Adobe Flash: Fix Choppy Full Screen Video

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Before you proceed, make sure you have quit all of your browsers. On the Mac, even if you close all browser windows, the browser may still be running. You can confirm this by looking at the icon on the dock. If there is a dot under the icon, the browser is still running. Right-click on the icon and select Quit to exit the browser. If you are using a Magic Trackpad, click on the icon with two fingers and then click Quit with one finger.

Launch System Preferences from the OS X dock. Next, click on the Flash Player icon on the bottom of the System Preferences screen.

Flash Player Settings on System Preferences

A screen with Flash Player settings appears. Click on the Advanced tab and then click the “Delete All…” button under the “Browsing Data and Settings” section.

Flash Player Advanced Settings Screen

The “Delete All Site Data and Settings” option is checked by default. The data deleted in this operation won’t cause any problems. The “Delete All Audio and Video License Files” section is not checked by default. Don’t check this option if you have rented or purchased content that is played in Adobe Flash. Next, click on Delete Data to clear the cache.

Flash Player Delete All Site Data

This should free up some storage space, but it probably won’t be a lot. Deleting “Browsing Data and Settings” is a global operation. It will clear this data for all browsers on your computer.

A Future Without Flash

As you can see, Flash can cause a lot of problems. I found this choppy video issue to be quite irksome, and there weren’t any good solutions. After some research, people suggested a lot of things that just didn’t work. Some said to uninstall and re-install Flash. It works for a little while, but once the 10 MB of storage is full, the problem returns. This can happen in the course of watching a few Flash videos. Others suggested clearing the cache using the global Flash Player settings in System Preferences. This is only a temporary solution. After a lot of fiddling, I figured out that increasing the storage settings to unlimited works. This setting used to be embedded in every Flash plugin. It’s now relegated to a webpage on Adobe’s site. With every update, Flash seems to get more irritating!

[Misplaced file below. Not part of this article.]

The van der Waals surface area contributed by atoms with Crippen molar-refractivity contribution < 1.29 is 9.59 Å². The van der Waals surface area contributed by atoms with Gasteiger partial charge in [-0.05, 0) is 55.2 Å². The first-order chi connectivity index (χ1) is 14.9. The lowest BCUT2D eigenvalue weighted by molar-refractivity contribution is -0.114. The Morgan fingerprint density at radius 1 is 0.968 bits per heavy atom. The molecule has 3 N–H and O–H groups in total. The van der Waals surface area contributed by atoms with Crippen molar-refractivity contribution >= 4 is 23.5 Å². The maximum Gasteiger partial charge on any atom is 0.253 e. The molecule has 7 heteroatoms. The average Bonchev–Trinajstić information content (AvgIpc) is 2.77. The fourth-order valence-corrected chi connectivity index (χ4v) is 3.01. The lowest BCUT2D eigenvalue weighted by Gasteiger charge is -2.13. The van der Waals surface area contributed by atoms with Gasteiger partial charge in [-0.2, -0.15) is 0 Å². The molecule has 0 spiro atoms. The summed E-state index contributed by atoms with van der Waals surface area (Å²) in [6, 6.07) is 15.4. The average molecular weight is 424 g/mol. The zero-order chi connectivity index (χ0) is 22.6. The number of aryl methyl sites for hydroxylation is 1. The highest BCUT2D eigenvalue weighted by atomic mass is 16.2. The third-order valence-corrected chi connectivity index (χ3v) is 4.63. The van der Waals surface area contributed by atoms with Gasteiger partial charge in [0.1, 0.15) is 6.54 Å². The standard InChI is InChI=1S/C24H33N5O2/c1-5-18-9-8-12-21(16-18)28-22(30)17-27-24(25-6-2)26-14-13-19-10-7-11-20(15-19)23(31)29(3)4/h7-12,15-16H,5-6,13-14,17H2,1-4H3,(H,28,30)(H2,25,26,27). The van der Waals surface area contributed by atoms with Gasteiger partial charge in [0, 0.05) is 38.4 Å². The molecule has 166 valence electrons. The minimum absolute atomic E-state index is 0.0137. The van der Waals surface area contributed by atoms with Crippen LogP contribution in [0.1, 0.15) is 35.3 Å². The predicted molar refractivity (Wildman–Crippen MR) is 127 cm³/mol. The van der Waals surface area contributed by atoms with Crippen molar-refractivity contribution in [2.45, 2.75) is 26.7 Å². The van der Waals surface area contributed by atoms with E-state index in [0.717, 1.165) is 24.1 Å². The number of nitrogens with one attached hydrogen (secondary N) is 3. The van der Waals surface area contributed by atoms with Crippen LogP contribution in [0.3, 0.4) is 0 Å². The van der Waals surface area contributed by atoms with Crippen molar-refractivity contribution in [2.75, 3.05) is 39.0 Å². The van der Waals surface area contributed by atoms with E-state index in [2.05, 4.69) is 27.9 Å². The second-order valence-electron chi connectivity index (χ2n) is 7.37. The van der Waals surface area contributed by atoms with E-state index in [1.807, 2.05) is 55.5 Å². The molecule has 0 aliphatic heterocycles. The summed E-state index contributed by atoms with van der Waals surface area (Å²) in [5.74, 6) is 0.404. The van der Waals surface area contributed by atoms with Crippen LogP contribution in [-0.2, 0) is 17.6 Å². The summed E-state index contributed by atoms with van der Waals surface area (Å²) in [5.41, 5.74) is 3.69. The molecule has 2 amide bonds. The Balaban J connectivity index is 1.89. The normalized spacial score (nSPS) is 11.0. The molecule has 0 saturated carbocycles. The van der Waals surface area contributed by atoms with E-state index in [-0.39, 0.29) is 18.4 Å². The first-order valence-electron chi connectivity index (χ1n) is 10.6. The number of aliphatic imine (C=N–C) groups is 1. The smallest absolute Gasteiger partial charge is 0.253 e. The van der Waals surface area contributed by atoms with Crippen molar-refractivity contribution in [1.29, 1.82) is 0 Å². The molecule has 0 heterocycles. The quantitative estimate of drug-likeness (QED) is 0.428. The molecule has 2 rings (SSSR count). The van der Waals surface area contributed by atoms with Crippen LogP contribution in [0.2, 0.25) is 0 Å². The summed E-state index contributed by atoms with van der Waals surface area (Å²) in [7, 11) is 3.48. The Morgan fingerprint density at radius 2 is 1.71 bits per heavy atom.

Adobe Flash’s days are numbered. I’m not the only one who is frustrated with poor performance, strange settings and a lack of security. Apple rejected Flash for iOS because the versions Adobe presented were just too buggy. Flash used up too much battery power. It also just didn’t work well with touch screens.

Flash for computers seems to be on the way out. It’s virtually the only app that crashes on my Mac, and it can bring down the entire browser. This was one reason why Steve Jobs adamantly rejected Flash for iOS. He saw how poorly it worked on Mac OS X, even after years of effort from Adobe. With major websites like Netflix and YouTube moving to other technologies, Flash is gradually losing market share.

Flash will be around for some time, but its importance diminishes every day. It’s a problem of neglect. Adobe just didn’t improve the product at all. In fact, the Flash plugin I use today seems more defective and problematic than the one I used a decade ago. If Adobe wants to keep their hegemony in the rich Internet application (RIA) market, they need to embrace the new HTML standard for video and create authoring tools that work with this standard. Better yet, they should create a tool to convert Flash apps to HTML and JavaScript.

Flash will still be around for years to come, but it should be put out to pasture. I know people who refuse to use any site that employs Flash technology. They have completely uninstalled Flash from their systems. I’m not the only one who is frustrated by this out-dated, defective and malware-prone technology.

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